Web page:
Man without hands applying deodorant in a locker room

27 April 2021

World's first deodorant designed for people with upper limb disabilities

Applying deodorant is such a routine gesture that most people do it without thinking. Not the case for people with upper limb disabilities. Try opening a deodorant bottle with one hand, and you'll immediately run into issues: how to get the cap off and back on, for starters. For people without hands or limited grip, precise application can be tricky, too.

Degree — marketed as Rexona in many countries, and Sure and Shield in a few others — teamed up with design experts, occupational therapists, engineers, consultants and people living with disabilities to remedy that problem, and has now created the world's first adaptive deodorant.

Degree Inclusive features a hooked design and magnetic closures on the cap, so users can open and close the product with one hand or limited grip. A wide bottom grip makes it easier to hold, and a large roll-on applicator covers more surface area with every swipe. The product's design requires more plastic to manufacture, but the bottle is refillable.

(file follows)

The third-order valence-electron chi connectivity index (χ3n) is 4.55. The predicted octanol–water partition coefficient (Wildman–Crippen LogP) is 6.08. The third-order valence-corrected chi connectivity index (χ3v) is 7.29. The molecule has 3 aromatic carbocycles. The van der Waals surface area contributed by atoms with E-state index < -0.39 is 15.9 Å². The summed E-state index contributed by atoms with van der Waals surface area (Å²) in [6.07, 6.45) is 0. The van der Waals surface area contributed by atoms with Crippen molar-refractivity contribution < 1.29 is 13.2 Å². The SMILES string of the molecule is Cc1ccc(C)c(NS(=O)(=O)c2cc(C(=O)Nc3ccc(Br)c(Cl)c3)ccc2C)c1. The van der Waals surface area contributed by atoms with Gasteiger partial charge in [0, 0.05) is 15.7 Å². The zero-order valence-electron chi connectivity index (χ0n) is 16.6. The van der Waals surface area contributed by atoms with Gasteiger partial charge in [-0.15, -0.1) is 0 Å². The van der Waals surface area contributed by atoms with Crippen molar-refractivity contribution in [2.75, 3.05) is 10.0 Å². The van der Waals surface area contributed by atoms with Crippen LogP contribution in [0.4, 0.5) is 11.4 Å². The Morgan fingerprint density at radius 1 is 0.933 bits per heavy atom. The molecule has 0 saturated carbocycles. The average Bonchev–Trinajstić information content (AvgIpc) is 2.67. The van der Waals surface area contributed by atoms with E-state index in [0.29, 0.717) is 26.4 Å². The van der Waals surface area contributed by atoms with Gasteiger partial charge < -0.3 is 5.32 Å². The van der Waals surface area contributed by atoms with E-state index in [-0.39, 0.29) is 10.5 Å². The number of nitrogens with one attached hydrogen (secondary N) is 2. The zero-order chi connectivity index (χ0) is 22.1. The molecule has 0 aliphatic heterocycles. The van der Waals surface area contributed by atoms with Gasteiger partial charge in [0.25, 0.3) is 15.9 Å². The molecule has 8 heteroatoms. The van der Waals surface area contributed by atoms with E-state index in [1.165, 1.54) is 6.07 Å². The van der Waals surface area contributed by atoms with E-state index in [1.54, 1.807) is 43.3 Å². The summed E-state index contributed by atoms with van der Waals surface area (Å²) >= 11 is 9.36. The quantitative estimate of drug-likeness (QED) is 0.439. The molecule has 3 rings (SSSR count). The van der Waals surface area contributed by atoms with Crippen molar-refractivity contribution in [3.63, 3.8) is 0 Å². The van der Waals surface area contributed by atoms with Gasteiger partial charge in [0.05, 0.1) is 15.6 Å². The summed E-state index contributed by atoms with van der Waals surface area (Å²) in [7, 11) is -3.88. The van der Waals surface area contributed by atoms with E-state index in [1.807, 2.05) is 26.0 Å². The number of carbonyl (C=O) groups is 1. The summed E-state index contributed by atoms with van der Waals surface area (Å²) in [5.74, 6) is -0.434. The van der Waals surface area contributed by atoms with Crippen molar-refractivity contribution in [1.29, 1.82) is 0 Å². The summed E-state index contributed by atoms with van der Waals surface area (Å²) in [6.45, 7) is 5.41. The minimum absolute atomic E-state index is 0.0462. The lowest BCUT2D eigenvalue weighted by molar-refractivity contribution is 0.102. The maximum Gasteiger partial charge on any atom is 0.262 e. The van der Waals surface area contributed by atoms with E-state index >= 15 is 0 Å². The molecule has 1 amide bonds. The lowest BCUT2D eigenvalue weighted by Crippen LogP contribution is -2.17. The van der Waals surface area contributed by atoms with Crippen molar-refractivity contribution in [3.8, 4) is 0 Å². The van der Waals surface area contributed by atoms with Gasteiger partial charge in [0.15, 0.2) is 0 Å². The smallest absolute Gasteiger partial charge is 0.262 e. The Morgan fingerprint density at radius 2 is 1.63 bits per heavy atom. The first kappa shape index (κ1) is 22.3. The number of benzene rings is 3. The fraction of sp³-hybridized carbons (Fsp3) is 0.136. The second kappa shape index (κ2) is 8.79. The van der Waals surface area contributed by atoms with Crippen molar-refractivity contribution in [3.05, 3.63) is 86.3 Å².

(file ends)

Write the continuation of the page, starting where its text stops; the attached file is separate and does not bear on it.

This is the Unilever-owned brand's first foray into accessible design, and Degree Inclusive is currently going through a beta trial to get feedback from 200 people living with disabilities. Which everyday product could your brand tackle, that's effortless for most consumers, but a struggle for many others? 

Related: Wireless braille keyboard for blind smartphone usersDevelopers can now submit games to Microsoft for accessibility testing

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